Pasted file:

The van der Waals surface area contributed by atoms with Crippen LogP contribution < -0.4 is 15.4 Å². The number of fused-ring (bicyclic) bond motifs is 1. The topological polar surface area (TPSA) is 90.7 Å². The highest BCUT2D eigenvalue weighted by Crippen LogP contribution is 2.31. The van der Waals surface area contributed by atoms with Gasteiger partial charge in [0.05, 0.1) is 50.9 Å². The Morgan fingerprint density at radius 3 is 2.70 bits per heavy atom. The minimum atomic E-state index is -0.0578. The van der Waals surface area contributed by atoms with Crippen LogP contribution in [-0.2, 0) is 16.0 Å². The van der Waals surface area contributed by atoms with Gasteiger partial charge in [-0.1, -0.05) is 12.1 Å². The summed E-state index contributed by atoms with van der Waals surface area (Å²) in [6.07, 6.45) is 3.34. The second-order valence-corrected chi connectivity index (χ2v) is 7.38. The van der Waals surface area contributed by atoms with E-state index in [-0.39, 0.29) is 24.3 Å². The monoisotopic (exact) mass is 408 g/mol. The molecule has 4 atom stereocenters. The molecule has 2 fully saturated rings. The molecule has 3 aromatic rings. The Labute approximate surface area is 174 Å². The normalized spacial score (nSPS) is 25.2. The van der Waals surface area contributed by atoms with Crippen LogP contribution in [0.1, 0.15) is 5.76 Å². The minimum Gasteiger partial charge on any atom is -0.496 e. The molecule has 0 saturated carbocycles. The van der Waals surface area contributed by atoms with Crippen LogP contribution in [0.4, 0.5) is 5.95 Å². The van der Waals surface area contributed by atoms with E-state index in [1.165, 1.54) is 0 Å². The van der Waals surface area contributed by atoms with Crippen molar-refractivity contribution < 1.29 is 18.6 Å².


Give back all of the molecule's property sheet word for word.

The van der Waals surface area contributed by atoms with Crippen LogP contribution < -0.4 is 15.4 Å². The number of fused-ring (bicyclic) bond motifs is 1. The topological polar surface area (TPSA) is 90.7 Å². The highest BCUT2D eigenvalue weighted by Crippen LogP contribution is 2.31. The van der Waals surface area contributed by atoms with Gasteiger partial charge in [0.05, 0.1) is 50.9 Å². The Morgan fingerprint density at radius 3 is 2.70 bits per heavy atom. The minimum atomic E-state index is -0.0578. The van der Waals surface area contributed by atoms with Crippen LogP contribution in [-0.2, 0) is 16.0 Å². The van der Waals surface area contributed by atoms with Gasteiger partial charge in [-0.1, -0.05) is 12.1 Å². The summed E-state index contributed by atoms with van der Waals surface area (Å²) in [6.07, 6.45) is 3.34. The second-order valence-corrected chi connectivity index (χ2v) is 7.38. The van der Waals surface area contributed by atoms with E-state index in [-0.39, 0.29) is 24.3 Å². The monoisotopic (exact) mass is 408 g/mol. The molecule has 4 atom stereocenters. The molecule has 2 fully saturated rings. The molecule has 3 aromatic rings. The Labute approximate surface area is 174 Å². The normalized spacial score (nSPS) is 25.2. The van der Waals surface area contributed by atoms with Crippen LogP contribution in [0.1, 0.15) is 5.76 Å². The minimum Gasteiger partial charge on any atom is -0.496 e. The molecule has 0 saturated carbocycles. The van der Waals surface area contributed by atoms with Crippen LogP contribution in [0.4, 0.5) is 5.95 Å². The van der Waals surface area contributed by atoms with E-state index in [1.165, 1.54) is 0 Å². The van der Waals surface area contributed by atoms with Crippen molar-refractivity contribution < 1.29 is 18.6 Å².